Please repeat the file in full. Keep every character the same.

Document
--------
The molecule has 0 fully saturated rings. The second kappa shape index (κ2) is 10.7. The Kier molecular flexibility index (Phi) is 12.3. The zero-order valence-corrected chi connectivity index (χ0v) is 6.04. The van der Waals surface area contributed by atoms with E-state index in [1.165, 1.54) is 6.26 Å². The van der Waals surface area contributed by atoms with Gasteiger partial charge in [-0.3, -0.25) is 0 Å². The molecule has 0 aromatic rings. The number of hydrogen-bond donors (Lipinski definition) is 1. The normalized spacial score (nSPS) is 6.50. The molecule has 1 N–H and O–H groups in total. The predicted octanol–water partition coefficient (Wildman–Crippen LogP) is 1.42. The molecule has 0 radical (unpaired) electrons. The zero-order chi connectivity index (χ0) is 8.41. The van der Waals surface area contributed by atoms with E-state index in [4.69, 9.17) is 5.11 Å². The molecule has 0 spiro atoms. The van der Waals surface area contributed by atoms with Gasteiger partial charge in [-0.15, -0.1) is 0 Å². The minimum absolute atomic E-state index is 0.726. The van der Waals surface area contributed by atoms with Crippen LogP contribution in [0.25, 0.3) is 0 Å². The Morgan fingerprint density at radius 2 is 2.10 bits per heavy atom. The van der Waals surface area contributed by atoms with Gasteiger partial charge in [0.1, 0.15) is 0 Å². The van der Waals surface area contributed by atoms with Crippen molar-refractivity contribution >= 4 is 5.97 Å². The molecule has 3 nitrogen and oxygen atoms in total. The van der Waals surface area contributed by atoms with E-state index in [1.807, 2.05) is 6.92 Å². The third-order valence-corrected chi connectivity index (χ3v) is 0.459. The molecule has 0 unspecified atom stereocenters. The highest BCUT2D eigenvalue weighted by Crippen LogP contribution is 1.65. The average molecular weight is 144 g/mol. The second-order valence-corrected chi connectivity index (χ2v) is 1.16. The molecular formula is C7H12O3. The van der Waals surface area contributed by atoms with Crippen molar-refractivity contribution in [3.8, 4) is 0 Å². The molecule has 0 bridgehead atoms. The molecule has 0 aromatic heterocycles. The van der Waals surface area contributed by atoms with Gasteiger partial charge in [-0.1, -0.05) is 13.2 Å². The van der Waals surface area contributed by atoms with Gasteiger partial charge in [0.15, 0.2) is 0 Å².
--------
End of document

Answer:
The molecule has 0 fully saturated rings. The second kappa shape index (κ2) is 10.7. The Kier molecular flexibility index (Phi) is 12.3. The zero-order valence-corrected chi connectivity index (χ0v) is 6.04. The van der Waals surface area contributed by atoms with E-state index in [1.165, 1.54) is 6.26 Å². The van der Waals surface area contributed by atoms with Gasteiger partial charge in [-0.3, -0.25) is 0 Å². The molecule has 0 aromatic rings. The number of hydrogen-bond donors (Lipinski definition) is 1. The normalized spacial score (nSPS) is 6.50. The molecule has 1 N–H and O–H groups in total. The predicted octanol–water partition coefficient (Wildman–Crippen LogP) is 1.42. The molecule has 0 radical (unpaired) electrons. The zero-order chi connectivity index (χ0) is 8.41. The van der Waals surface area contributed by atoms with E-state index in [4.69, 9.17) is 5.11 Å². The molecule has 0 spiro atoms. The van der Waals surface area contributed by atoms with Gasteiger partial charge in [-0.15, -0.1) is 0 Å². The minimum absolute atomic E-state index is 0.726. The van der Waals surface area contributed by atoms with Crippen LogP contribution in [0.25, 0.3) is 0 Å². The Morgan fingerprint density at radius 2 is 2.10 bits per heavy atom. The van der Waals surface area contributed by atoms with Gasteiger partial charge in [0.1, 0.15) is 0 Å². The van der Waals surface area contributed by atoms with Crippen molar-refractivity contribution >= 4 is 5.97 Å². The molecule has 3 nitrogen and oxygen atoms in total. The van der Waals surface area contributed by atoms with E-state index in [1.807, 2.05) is 6.92 Å². The third-order valence-corrected chi connectivity index (χ3v) is 0.459. The molecule has 0 unspecified atom stereocenters. The highest BCUT2D eigenvalue weighted by Crippen LogP contribution is 1.65. The average molecular weight is 144 g/mol. The second-order valence-corrected chi connectivity index (χ2v) is 1.16. The molecular formula is C7H12O3. The van der Waals surface area contributed by atoms with Crippen molar-refractivity contribution in [3.8, 4) is 0 Å². The molecule has 0 bridgehead atoms. The molecule has 0 aromatic heterocycles. The van der Waals surface area contributed by atoms with Gasteiger partial charge in [-0.1, -0.05) is 13.2 Å². The van der Waals surface area contributed by atoms with Gasteiger partial charge in [0.15, 0.2) is 0 Å².